Inflationary pressures an ‘important risk’ to pace of growth
New Zealand inflationary pressures an ‘important risk’ to pace of growth, Wheeler says
By Paul McBeth
Jan. 31 (BusinessDesk) – Rising inflationary pressures exacerbated by accelerating building activity pose a threat to New Zealand’s economic growth and warrant a return to more normal interest rates, Reserve Bank governor Graeme Wheeler says.
The economy has been expanding beyond its potential growth rate for “some time” and inflationary pressures are beginning to appear, particularly in the construction sector where resources are being reallocated to deal with the Canterbury rebuild and Auckland housing construction, Wheeler said in a speech to the Canterbury Employers’ Chamber of Commerce in Christchurch.
Construction is set to play a key plank in New Zealand’s economy, with the Canterbury rebuild estimated to cost some $40 billion and Auckland targeting a build of 39,000 new houses over three years. That could put pressure on broader consumer prices if spare capacity is absorbed and starts facing constraints, forcing employers to bid up wages.
“An important risk to the expansion lies in the increase in inflation pressures, and the rising interest rates necessary to contain them,” Wheeler said.
While an elevated exchange rate has kept a lid on tradable inflation, prices in the non-tradable sector are expected to accelerate “as the labour market tightens and capacity bottlenecks increase,” he said.
“If actual inflation and expectations of future inflation were to rise significantly, competitiveness and real income growth would decline,” Wheeler said. “The bank’s subsequent efforts to maintain price stability by raising nominal and real short term interest rates would be more disruptive, the further inflation was allowed to deviate from target.”
New Zealand’s consumers price index rose at an annual pace of 1.6 percent in the December quarter, slightly ahead of estimates and creating uncertainty as to whether Wheeler would lift the official cash rate in his review, announced yesterday.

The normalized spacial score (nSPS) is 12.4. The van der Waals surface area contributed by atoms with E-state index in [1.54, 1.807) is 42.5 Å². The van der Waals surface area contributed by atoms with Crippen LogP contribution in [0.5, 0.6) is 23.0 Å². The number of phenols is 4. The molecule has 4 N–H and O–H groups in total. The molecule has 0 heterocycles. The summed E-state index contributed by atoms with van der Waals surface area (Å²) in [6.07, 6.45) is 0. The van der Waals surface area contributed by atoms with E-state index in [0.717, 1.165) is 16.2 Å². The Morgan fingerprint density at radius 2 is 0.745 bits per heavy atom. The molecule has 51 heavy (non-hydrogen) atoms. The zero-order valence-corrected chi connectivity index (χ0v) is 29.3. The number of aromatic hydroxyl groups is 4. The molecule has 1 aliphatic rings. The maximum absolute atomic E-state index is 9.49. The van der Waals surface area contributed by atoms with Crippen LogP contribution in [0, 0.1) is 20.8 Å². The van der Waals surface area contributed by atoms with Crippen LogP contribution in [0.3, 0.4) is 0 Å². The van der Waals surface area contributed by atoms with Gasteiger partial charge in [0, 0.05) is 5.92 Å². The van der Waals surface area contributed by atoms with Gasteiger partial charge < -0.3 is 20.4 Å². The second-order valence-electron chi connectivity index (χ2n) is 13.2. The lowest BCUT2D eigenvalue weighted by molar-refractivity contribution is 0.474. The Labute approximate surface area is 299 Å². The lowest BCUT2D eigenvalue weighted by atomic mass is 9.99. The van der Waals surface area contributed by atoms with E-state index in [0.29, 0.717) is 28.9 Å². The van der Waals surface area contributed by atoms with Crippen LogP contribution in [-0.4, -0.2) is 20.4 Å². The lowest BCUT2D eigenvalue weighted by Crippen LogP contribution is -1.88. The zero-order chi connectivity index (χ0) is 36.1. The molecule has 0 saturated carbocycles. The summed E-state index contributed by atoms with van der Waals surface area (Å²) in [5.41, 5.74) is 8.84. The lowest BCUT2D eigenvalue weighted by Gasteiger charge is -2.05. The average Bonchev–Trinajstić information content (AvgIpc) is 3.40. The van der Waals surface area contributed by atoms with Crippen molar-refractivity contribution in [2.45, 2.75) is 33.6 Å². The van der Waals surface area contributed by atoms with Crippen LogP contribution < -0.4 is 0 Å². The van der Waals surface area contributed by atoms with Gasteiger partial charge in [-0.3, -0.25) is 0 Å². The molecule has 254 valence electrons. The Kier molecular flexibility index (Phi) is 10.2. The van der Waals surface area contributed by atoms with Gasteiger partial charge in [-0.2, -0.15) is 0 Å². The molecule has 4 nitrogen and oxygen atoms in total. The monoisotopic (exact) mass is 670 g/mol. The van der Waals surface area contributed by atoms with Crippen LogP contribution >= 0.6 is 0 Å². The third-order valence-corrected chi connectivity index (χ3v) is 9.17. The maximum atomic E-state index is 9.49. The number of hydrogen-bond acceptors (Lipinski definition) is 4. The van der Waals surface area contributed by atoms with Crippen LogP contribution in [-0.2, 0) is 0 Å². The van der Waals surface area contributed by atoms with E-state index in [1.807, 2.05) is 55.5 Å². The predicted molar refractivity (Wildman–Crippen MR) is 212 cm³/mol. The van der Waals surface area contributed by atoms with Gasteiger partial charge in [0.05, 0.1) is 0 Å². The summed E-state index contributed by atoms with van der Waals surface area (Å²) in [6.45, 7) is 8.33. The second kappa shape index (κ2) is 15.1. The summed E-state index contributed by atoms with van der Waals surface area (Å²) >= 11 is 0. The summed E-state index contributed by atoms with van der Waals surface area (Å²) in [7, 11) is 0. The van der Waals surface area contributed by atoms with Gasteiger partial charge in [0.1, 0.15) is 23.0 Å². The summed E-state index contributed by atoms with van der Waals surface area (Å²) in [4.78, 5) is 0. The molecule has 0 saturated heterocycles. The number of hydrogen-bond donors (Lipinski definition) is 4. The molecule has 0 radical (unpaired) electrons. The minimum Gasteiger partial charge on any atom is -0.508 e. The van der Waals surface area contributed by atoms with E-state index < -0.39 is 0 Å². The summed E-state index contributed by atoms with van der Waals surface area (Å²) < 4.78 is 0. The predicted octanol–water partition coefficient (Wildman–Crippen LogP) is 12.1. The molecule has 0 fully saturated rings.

Wheeler kept the OCR at a record-low 2.5 percent yesterday, while signalling an increase would come soon to damp down building inflation over the next two years.
Today, he said the complexity of the current inflation environment was increased by 40-year high terms of trade, the elevated exchange rate, the reallocation of resources for construction in Christchurch and Auckland, rising consumer demand, increased net migration and the US Federal Reserve’s scaling back of its quantitative easing.
Recent economic indicators showed stronger growth and inflation over the past six weeks than the central bank had built into its December projections, though rising house prices had moderated and the kiwi dollar was higher than expected. Those would be captured in the bank’s next update to its forecasts in March.
“The exchange rate remains a considerable headwind for the economy, and the bank does not believe its current level is sustainable in the long-run,” Wheeler said.
A sharp drop in the exchange rate can never be ruled out, especially when the currency is near historic highs, and would intensify inflation pressures, he said.
Such a fall could warrant an interest rate response if it was driven by investors reducing their holdings in New Zealand dollars with few fundamental reasons, a move which might not be needed if the terms of trade fell sharply, Wheeler said.
The New Zealand dollar dropped sharply following Wheeler’s speech, slipping as low as 81.46 US cents, from 81.77 cents immediately its release at 1pm.
Another risk to New Zealand’s economic growth came from over-valued house prices, exacerbated by high levels of household debt, he said.
“While a substantial fall in New Zealand house prices is unlikely, such a fall could happen if there was a marked deterioration in the household sector’s ability to service its mortgage debt due to a sharp rise in unemployment, falling incomes, or very high domestic interest rates,” Wheeler said. “A sharp correction of the type seen in several advanced economies in recent years would likely be accompanied by a domestic recession.”
From October last year, the central bank imposed restrictions on the level of riskier home lending banks could write, and despite the limited data available, early indications suggest “housing turnover and the rate of house price inflation may be easing,” he said. That could be due to the restrictions or other factors such as affordability, he said.
Wheeler also tagged a slowdown in global growth as a potential risk to the domestic economy, which has been supported by immense Asian demand for all of the country’s primary commodities except beef.
“The areas of greatest risk lie in a potential faltering of momentum in the euro area, and the rapid build-up of debt levels in China, part of which originated in the shadow banking sector,” he said.
Still, international institutions have revised up their global growth forecasts, and any decline in commodity prices would likely be offset by an improving outlook for the worldwide economy, he said.